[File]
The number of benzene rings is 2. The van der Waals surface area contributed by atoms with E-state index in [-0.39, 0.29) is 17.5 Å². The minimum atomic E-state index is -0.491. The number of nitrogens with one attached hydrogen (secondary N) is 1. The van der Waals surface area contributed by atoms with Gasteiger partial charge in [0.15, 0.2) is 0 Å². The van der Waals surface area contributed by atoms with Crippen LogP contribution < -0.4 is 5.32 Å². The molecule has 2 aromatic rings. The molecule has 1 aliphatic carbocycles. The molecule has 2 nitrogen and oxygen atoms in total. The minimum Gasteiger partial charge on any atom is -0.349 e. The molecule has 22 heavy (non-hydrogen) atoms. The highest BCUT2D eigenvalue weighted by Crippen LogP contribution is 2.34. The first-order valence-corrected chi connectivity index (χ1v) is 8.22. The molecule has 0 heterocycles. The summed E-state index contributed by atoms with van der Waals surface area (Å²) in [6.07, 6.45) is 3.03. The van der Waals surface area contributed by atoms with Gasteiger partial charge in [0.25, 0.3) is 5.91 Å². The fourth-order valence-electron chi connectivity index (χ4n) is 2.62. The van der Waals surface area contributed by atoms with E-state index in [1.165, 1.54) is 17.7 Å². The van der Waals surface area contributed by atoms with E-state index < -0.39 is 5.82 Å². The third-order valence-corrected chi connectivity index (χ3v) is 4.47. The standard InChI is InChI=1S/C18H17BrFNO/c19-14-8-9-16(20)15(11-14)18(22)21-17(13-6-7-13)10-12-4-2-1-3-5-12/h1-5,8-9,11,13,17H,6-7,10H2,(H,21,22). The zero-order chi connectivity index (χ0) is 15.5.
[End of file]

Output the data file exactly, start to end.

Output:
The number of benzene rings is 2. The van der Waals surface area contributed by atoms with E-state index in [-0.39, 0.29) is 17.5 Å². The minimum atomic E-state index is -0.491. The number of nitrogens with one attached hydrogen (secondary N) is 1. The van der Waals surface area contributed by atoms with Gasteiger partial charge in [0.15, 0.2) is 0 Å². The van der Waals surface area contributed by atoms with Crippen LogP contribution < -0.4 is 5.32 Å². The molecule has 2 aromatic rings. The molecule has 1 aliphatic carbocycles. The molecule has 2 nitrogen and oxygen atoms in total. The minimum Gasteiger partial charge on any atom is -0.349 e. The molecule has 22 heavy (non-hydrogen) atoms. The highest BCUT2D eigenvalue weighted by Crippen LogP contribution is 2.34. The first-order valence-corrected chi connectivity index (χ1v) is 8.22. The molecule has 0 heterocycles. The summed E-state index contributed by atoms with van der Waals surface area (Å²) in [6.07, 6.45) is 3.03. The van der Waals surface area contributed by atoms with Gasteiger partial charge in [0.25, 0.3) is 5.91 Å². The fourth-order valence-electron chi connectivity index (χ4n) is 2.62. The van der Waals surface area contributed by atoms with E-state index in [1.165, 1.54) is 17.7 Å². The van der Waals surface area contributed by atoms with E-state index < -0.39 is 5.82 Å². The third-order valence-corrected chi connectivity index (χ3v) is 4.47. The standard InChI is InChI=1S/C18H17BrFNO/c19-14-8-9-16(20)15(11-14)18(22)21-17(13-6-7-13)10-12-4-2-1-3-5-12/h1-5,8-9,11,13,17H,6-7,10H2,(H,21,22). The zero-order chi connectivity index (χ0) is 15.5.